Snijders CARE & LABS nominated!
by Michel Koste2
TILBURG – The Netherlands. In the large warehouse of Snijders an Ultra Low Temperature Freezer is ready for shipment to Hong Kong. The freezer next to it will be delivered in a Dutch hospital. The products and equipment from the Tilburg family business is going all over the world. Snijders Tilburg (Labs and Care) sees significant opportunities in the Asian market. "That’s where our focus is on now," says director Pieter Snijders, who is, together with his brother at the helm of the company.
The company is accustomed to be aware of new markets. In the factory it soon becomes clear that the company is not betting on one horse. The products vary somewhat, though Snijders is especially active in the medical field. Part of the hall is filled with a long row of mobile laundry and waste collectors, which are intended for hospitals and care centers in the Netherlands and abroad. In another part of the building technicians are busy working at the technically advanced equipment for laboratories. "It is all produced and developed by ourselves. From A to Z. This is the pure form of manufacturing industry. The company has not gone unnoticed. Snijders is one of the last three nominees for the annual BORT Prize, which is awarded to an exceptional company in Tilburg.
What began in 1963 as a sole proprietorship in the metal business, has grown into a global company with 60 employees and a turnover of millions. "It started with the production and sale of medical logistics systems", says Pieter Snijders. "In other words, everything on wheels. From movable stainless steel waste and laundry collectors, to linen cabinets and more…. Of these carts and trolleys are still around 10,000 annually made.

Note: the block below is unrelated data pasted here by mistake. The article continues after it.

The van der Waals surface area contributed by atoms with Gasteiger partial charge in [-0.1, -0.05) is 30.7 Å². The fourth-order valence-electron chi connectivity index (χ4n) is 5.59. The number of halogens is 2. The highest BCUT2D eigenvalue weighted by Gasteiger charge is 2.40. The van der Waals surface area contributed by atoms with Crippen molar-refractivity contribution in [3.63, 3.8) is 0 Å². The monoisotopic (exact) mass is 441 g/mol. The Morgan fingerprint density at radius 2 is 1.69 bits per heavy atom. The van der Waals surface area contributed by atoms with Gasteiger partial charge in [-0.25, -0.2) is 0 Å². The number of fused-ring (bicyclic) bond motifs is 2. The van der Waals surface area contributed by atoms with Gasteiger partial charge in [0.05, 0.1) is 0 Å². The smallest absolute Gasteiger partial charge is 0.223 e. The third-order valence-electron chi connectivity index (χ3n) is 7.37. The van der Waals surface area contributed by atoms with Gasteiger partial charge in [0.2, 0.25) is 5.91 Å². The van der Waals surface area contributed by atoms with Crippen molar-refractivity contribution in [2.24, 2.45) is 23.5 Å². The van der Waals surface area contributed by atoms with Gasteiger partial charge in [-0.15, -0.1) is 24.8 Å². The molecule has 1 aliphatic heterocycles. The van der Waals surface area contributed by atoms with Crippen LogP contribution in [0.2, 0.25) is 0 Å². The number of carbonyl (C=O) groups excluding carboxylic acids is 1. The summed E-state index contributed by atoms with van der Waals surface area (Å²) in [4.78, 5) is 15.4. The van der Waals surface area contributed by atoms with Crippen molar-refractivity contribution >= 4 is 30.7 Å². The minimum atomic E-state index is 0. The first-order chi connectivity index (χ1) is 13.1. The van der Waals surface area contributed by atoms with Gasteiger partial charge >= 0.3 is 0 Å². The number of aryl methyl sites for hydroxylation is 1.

In 1985, the company hit a surprising new direction. Snijders also started to manufacture Ultra-Low Temperature freezers (up to -86 degrees) for example, to store blood samples. "At first we only supplied the steel cabinets for these freezers," Snijders explains. "Then we decided to take over the complete manufacturing process. Everything by themselves, built up from scratch. That was a huge step. "Each year, the company is building about 700 of these devices. A prime example of high-tech, according to Snijders. Meanwhile, the company supplies more devices, taking control of temperature, humidity and light (hot or cold) plays a major role. "We manufacture cabinets for experiments with plant growth," Snijders gives as an example. "But also incubators used for testing in the food industry, for example." Many devices can be found in laboratories, hospitals and universities around the world.
Due to the growth Snijders has a second building on the Gebr. Sala Street in use. There's a special showroom for the laboratory equipment, test facilities and training of technicians from all over the world. But also samples are stored for hospitals, businesses and universities, who do not have enough space to do it themselves, fully controlled."In the medical world you have to deal with strict requirements," says Snijders. "Hospitals are terrified to lose research data. So you need to intervene immediately in case of faults. We can 24 hours a day. Abroad, we have a network of dealers. "Everything must also be spotless for fear of infection. Many companies are intimidated by these high demands. "That gives us an advantage." But Snijders notes that hospitals and nursing homes are becoming sharper watching on their budgets and expenditures.
"It is good that we operate internationally," says Snijders. "We deliver to thirty countries in Europe, South Africa, Canada and Australia. In Asia you now see a rapidly increasing demand. But for example, we are also involved in a huge project in Ireland, where a large complex for production of Botox is pounded from the ground. For 150 million pounds That is special. " Isn’t it?
Norman Snijders (left) and Pieter Snijders, next to the large Ultra Low Temperature freezers. This equipment, which the family business produces, goes all over the world.
In the factory of Snijders thousand of trolleys and systems for the healthcare sector are being manufactured.